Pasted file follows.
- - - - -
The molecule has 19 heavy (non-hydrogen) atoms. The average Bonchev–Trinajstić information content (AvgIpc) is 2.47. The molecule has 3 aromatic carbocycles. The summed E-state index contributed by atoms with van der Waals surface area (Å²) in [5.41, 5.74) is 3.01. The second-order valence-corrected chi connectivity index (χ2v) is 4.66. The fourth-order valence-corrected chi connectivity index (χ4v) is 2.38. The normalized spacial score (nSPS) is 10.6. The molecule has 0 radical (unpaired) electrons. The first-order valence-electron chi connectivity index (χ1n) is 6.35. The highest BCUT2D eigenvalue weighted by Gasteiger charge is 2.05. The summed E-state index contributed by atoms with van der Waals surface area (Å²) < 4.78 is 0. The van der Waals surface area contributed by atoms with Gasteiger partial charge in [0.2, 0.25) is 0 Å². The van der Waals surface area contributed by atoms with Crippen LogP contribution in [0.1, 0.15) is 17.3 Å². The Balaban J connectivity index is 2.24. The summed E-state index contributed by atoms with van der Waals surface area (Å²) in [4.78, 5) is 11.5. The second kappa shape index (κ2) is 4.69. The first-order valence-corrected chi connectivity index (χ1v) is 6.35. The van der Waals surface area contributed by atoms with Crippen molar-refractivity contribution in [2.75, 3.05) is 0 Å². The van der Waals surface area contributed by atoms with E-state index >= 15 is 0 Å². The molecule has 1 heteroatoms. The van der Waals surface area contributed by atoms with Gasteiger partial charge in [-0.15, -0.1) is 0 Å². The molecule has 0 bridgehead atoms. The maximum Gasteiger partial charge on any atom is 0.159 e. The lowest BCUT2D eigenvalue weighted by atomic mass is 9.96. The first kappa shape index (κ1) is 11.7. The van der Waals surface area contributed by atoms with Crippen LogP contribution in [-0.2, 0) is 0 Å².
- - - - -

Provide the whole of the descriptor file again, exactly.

The molecule has 19 heavy (non-hydrogen) atoms. The average Bonchev–Trinajstić information content (AvgIpc) is 2.47. The molecule has 3 aromatic carbocycles. The summed E-state index contributed by atoms with van der Waals surface area (Å²) in [5.41, 5.74) is 3.01. The second-order valence-corrected chi connectivity index (χ2v) is 4.66. The fourth-order valence-corrected chi connectivity index (χ4v) is 2.38. The normalized spacial score (nSPS) is 10.6. The molecule has 0 radical (unpaired) electrons. The first-order valence-electron chi connectivity index (χ1n) is 6.35. The highest BCUT2D eigenvalue weighted by Gasteiger charge is 2.05. The summed E-state index contributed by atoms with van der Waals surface area (Å²) < 4.78 is 0. The van der Waals surface area contributed by atoms with Gasteiger partial charge in [0.2, 0.25) is 0 Å². The van der Waals surface area contributed by atoms with Crippen LogP contribution in [0.1, 0.15) is 17.3 Å². The Balaban J connectivity index is 2.24. The summed E-state index contributed by atoms with van der Waals surface area (Å²) in [4.78, 5) is 11.5. The second kappa shape index (κ2) is 4.69. The first-order valence-corrected chi connectivity index (χ1v) is 6.35. The van der Waals surface area contributed by atoms with Crippen molar-refractivity contribution in [2.75, 3.05) is 0 Å². The van der Waals surface area contributed by atoms with E-state index >= 15 is 0 Å². The molecule has 1 heteroatoms. The van der Waals surface area contributed by atoms with Gasteiger partial charge in [-0.15, -0.1) is 0 Å². The molecule has 0 bridgehead atoms. The maximum Gasteiger partial charge on any atom is 0.159 e. The lowest BCUT2D eigenvalue weighted by atomic mass is 9.96. The first kappa shape index (κ1) is 11.7. The van der Waals surface area contributed by atoms with Crippen LogP contribution in [-0.2, 0) is 0 Å².